Review: Rubies in the Attic, Assembly Roxy (Venue 139)

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Essentially just a short compendium of musical and operatic numbers, this show by four-piece, all-female vocal troupe the Ruby Dolls is elevated through its faultlessly classy delivery, the flimsy but effective concept seeing the girls supposedly rooting about in an attic full of family artefacts, remembering their 20th-century ancestors and their origins.

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Although they each introduce themselves with smooth, 
cut-glass accents made of the finest Radio 4-friendly Home Counties RP (one jokes about being brought up in the Black Country rather than on the banks of the Thames), their origins reveal a mixture of Italian, Russian, South African and English.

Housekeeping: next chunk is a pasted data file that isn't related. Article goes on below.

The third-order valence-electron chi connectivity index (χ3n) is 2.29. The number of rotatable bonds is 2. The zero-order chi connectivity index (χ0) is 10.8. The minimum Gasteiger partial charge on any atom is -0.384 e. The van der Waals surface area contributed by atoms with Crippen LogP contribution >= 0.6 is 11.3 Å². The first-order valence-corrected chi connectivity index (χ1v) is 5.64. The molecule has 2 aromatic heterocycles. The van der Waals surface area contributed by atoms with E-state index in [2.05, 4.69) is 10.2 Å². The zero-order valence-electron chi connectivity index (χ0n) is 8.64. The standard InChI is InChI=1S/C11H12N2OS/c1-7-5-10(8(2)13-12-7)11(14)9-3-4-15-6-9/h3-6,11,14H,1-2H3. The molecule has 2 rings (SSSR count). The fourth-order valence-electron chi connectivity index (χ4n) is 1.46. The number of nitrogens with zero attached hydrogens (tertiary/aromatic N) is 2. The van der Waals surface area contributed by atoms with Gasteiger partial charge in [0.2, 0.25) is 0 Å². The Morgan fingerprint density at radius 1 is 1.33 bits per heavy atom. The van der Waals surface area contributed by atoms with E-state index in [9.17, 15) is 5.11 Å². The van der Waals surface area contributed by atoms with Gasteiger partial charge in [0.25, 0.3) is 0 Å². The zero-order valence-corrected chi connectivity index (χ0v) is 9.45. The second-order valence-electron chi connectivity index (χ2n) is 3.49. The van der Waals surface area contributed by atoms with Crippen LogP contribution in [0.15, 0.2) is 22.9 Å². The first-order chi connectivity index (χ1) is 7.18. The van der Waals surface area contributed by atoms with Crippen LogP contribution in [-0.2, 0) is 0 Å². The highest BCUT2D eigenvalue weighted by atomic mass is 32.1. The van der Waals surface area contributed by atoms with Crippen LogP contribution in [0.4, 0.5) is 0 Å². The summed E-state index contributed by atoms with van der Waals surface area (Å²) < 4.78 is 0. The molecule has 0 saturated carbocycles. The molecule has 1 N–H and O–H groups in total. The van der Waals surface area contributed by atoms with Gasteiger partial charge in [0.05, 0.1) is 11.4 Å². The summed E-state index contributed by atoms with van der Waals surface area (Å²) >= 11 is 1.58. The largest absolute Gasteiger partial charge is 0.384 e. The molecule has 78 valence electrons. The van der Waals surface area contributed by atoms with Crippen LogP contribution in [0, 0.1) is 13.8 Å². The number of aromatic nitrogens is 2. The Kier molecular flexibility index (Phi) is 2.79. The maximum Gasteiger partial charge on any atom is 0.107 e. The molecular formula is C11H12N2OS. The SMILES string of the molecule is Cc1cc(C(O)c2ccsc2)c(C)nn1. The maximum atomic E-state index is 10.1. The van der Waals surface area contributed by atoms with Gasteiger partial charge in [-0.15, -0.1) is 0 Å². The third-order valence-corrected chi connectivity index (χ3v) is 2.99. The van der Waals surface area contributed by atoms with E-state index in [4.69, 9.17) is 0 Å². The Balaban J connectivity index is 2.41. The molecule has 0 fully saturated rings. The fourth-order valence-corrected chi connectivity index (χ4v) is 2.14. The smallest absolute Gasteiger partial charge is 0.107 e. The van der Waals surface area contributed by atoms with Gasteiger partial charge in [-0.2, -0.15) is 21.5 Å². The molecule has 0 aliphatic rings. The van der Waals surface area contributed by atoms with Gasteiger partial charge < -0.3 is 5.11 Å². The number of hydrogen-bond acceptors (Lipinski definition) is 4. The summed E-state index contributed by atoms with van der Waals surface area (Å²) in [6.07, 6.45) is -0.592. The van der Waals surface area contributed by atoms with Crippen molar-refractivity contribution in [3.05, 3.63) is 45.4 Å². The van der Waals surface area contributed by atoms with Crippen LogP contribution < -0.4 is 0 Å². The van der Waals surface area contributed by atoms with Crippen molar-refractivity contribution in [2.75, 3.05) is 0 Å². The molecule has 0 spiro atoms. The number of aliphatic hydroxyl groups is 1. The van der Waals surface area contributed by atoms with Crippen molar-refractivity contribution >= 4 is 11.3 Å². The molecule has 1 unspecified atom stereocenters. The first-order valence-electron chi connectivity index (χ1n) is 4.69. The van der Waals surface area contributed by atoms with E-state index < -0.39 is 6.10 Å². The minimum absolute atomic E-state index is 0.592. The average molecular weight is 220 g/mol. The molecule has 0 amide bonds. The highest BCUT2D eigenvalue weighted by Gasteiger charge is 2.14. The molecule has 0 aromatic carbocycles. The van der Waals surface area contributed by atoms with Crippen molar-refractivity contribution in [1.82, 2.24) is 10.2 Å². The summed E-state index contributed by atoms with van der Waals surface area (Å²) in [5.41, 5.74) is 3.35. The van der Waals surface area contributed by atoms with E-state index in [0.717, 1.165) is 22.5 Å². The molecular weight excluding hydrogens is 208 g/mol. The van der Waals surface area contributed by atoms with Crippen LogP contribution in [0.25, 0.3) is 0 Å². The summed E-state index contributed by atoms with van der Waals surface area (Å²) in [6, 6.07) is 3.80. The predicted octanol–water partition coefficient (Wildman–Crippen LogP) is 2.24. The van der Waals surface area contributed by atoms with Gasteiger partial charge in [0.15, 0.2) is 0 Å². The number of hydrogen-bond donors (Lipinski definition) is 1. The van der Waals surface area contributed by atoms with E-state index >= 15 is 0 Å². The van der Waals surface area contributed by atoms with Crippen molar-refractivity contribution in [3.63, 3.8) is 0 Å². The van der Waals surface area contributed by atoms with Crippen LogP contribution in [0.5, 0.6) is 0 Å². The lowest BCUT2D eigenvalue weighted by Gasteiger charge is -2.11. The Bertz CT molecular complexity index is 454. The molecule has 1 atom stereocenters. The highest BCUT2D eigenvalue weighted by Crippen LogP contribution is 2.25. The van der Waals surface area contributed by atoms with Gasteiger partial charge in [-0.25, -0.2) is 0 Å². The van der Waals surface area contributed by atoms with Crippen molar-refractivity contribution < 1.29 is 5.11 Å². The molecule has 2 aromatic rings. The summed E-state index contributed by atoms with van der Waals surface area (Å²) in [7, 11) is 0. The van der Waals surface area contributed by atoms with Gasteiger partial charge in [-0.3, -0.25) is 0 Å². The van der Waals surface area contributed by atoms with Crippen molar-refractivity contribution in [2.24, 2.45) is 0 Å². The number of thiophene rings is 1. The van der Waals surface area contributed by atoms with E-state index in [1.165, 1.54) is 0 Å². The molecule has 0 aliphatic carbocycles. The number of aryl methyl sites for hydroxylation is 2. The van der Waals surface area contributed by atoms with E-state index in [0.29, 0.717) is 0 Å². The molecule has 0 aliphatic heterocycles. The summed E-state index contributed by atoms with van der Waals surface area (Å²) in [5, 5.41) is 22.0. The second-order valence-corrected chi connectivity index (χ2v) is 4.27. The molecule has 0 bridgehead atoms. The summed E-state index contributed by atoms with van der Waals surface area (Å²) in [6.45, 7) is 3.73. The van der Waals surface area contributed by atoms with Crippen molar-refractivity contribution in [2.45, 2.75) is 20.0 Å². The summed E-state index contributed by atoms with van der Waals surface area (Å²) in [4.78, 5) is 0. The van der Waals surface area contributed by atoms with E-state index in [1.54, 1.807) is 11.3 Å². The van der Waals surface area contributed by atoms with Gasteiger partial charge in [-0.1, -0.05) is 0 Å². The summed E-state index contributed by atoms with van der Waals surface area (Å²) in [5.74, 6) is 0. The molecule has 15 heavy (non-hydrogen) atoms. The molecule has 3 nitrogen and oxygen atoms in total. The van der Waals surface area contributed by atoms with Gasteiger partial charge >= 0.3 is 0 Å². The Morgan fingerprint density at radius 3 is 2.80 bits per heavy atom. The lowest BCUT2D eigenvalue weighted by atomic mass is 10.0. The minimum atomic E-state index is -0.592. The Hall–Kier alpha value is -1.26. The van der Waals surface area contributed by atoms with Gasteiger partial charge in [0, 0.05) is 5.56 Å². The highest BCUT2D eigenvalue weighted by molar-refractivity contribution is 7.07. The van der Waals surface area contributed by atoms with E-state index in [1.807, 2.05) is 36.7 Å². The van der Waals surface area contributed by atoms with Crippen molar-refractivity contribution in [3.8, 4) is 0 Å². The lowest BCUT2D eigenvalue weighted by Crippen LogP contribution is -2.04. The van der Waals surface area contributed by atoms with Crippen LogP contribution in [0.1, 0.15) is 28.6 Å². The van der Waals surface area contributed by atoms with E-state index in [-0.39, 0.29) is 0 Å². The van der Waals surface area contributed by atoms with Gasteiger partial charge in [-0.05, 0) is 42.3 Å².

They begin with a crisp, upbeat version of Noel Coward’s Don’t Rain On My Parade, introducing their pianist Benjamin Cox, who’s here “to balance out our oestrogen levels”, and peppering a little geographic banter through the text. “As Billy Connolly said,” it’s pointed out, “there are two seasons in Scotland, June and winter.”

Such feather-light but amiable humour continues throughout, as the girls lead us upon a musical tour “celebrating how effectively [their grandparents] all reproduced”.

Along the way there is some French chanson (much mirth being made at the fact one of them doesn’t speak the language), an operatic Italian diversion or two and a remodelled Israeli folk song, as well as versions of Fascinating Aida’s Look Mummy, No Hands, Sister Suffragette from Mary Poppins and a grand finale of Don’t Rain On My Parade, all delivered with crystalline cheer and professionalism.

Until 27 August. Today 6:30pm.